Are you planning a trip to Washington D.C.? The Smithsonian’s National Zoo is a great option for families.
We have visited the San Diego Zoo and other major zoos in the U.S., and the National Zoo is on par with the better ones. For my animal-loving son, this was one of the highlights of our Washington D.C. trip and I have to agree that those pandas are awfully cute.
One of the best things about the National Zoo is that there is NO ADMISSION CHARGE. You won’t even see a ticket booth. Just walk in!
Here are my tips for making the most of your day at the National Zoo.
Getting to the zoo is easy on Metro. The Smithsonian’s National Zoo is located about halfway between the Cleveland Park and Woodley Park-Zoo Metro stops on the Red Line, which are both about half a mile from the zoo entrance. I recommend getting off at Cleveland Park because your walk to the zoo will be slightly downhill instead of slightly uphill. We walked down to the Woodley Park-Zoo station and ate lunch near there afterward.
Limited parking is available at the zoo, but according to the zoo’s website, lots often fill by 10:00 AM. I do not recommend renting a car in Washington D.C. because parking will be a hassle nearly everywhere you go.
Like most zoos we’ve visited, the National Zoo is built on a big hill. If you use Metro to get there, you’ll start at the top. Exhibits are located on both sides of one main pedestrian highway.
Can’t Miss Exhibits
One word: PANDAS!
The Smithsonian’s National Zoo was the first U.S. zoo to have giant pandas, starting in 1972. The zoo is currently home to three pandas, which can usually be found in either their outdoor or indoor habitats. Expect crowds and lines at the panda habitat, especially during the middle of the day.
The National Zoo is home to all the other showcase animals that most families love to see, including elephants, lions, tigers, cheetahs, great apes and more. My son is crazy for otters, so after the pandas, finding them on the American Trail was a top priority for us. Want to see if your favorite is there? Check out the zoo’s Animal Page.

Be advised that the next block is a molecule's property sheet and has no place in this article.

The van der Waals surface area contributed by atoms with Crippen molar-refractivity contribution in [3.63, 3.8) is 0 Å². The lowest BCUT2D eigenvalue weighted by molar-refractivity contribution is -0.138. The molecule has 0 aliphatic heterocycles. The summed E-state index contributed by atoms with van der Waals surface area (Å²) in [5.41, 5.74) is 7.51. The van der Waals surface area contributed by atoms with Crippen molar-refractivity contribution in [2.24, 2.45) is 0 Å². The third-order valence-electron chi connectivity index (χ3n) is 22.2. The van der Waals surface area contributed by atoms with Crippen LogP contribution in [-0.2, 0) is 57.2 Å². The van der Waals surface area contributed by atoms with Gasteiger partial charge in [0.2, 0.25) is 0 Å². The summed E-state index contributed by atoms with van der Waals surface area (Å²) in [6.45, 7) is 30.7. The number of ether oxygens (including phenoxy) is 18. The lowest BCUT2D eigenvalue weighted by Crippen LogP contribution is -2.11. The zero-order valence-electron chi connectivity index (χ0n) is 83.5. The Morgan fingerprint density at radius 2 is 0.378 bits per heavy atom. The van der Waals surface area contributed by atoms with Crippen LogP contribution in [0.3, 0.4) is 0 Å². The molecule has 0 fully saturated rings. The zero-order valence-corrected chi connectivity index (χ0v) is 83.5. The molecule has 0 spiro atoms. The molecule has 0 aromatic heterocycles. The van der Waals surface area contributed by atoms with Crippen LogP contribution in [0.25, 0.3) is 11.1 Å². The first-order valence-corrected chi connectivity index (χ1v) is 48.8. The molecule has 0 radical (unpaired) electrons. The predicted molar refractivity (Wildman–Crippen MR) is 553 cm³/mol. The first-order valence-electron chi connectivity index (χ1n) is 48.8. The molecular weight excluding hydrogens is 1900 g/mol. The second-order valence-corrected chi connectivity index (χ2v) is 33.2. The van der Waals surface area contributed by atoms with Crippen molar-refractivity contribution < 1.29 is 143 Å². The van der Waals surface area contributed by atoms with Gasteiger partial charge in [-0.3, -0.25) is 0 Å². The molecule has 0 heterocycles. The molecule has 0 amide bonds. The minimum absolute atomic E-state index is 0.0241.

Most of the exhibits are outdoors, but there are several indoor exhibits including the giant pandas, Amazonia, reptile house and others.
Throughout the zoo, we found lots of educational hands-on activities – mostly geared toward children. There is also a carousel.
We visited the National Zoo on a Saturday in July. By arriving right at opening time, we missed the worst of the heat and the weekend crowd. In our experience, animals are more active in the morning when temperatures are cooler.
Pack a lunch
You can pack your own lunch or snacks into the National Zoo, and you’ll save a lot of money at the concession counter – and probably eat healthier – if you do. At the very least, I recommend bringing your own water bottles. You’ll be glad when it’s time to hike back up the hill.
Good to Know
Where: 3001 Connecticut Ave. NW, Washington D.C. The National Zoo is located in Rock Creek Park near downtown Washington D.C., but not within easy walking distance of the popular monuments and government sites.
When: The National Zoo is open every day of the year except Christmas. Hours vary by season, but everything is usually open by 9 or 10 AM. Check current hours HERE. March-July is peak season. Summers are hot and humid.
How Much: FREE!
How Long: I recommend 2-4 hours to see the whole zoo.
Amenities: Food service, gift shops, restrooms, rentals (wheelchair, scooter, stroller), parking